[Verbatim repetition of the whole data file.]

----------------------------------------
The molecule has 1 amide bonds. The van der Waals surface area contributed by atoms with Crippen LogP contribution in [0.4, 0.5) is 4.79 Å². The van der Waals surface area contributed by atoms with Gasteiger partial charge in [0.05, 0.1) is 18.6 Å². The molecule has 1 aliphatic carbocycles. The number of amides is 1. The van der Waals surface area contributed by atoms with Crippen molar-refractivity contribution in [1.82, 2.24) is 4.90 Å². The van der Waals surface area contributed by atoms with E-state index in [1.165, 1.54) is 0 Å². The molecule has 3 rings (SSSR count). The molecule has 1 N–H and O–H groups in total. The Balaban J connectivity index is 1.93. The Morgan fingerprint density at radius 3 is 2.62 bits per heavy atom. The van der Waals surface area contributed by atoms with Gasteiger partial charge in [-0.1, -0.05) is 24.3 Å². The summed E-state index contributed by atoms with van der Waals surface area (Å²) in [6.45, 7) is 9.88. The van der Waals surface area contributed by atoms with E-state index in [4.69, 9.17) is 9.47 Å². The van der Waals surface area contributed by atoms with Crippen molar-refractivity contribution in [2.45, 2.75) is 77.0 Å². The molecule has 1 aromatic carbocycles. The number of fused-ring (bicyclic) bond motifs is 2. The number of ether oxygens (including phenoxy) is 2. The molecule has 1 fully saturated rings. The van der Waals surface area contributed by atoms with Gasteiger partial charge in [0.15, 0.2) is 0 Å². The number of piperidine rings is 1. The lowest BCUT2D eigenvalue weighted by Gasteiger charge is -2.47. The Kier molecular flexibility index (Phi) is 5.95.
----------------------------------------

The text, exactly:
The molecule has 1 amide bonds. The van der Waals surface area contributed by atoms with Crippen LogP contribution in [0.4, 0.5) is 4.79 Å². The van der Waals surface area contributed by atoms with Gasteiger partial charge in [0.05, 0.1) is 18.6 Å². The molecule has 1 aliphatic carbocycles. The number of amides is 1. The van der Waals surface area contributed by atoms with Crippen molar-refractivity contribution in [1.82, 2.24) is 4.90 Å². The van der Waals surface area contributed by atoms with E-state index in [1.165, 1.54) is 0 Å². The molecule has 3 rings (SSSR count). The molecule has 1 N–H and O–H groups in total. The Balaban J connectivity index is 1.93. The Morgan fingerprint density at radius 3 is 2.62 bits per heavy atom. The van der Waals surface area contributed by atoms with Gasteiger partial charge in [-0.1, -0.05) is 24.3 Å². The summed E-state index contributed by atoms with van der Waals surface area (Å²) in [6.45, 7) is 9.88. The van der Waals surface area contributed by atoms with E-state index in [4.69, 9.17) is 9.47 Å². The van der Waals surface area contributed by atoms with Crippen molar-refractivity contribution in [2.45, 2.75) is 77.0 Å². The molecule has 1 aromatic carbocycles. The number of fused-ring (bicyclic) bond motifs is 2. The number of ether oxygens (including phenoxy) is 2. The molecule has 1 fully saturated rings. The van der Waals surface area contributed by atoms with Gasteiger partial charge in [0.15, 0.2) is 0 Å². The number of piperidine rings is 1. The lowest BCUT2D eigenvalue weighted by Gasteiger charge is -2.47. The Kier molecular flexibility index (Phi) is 5.95.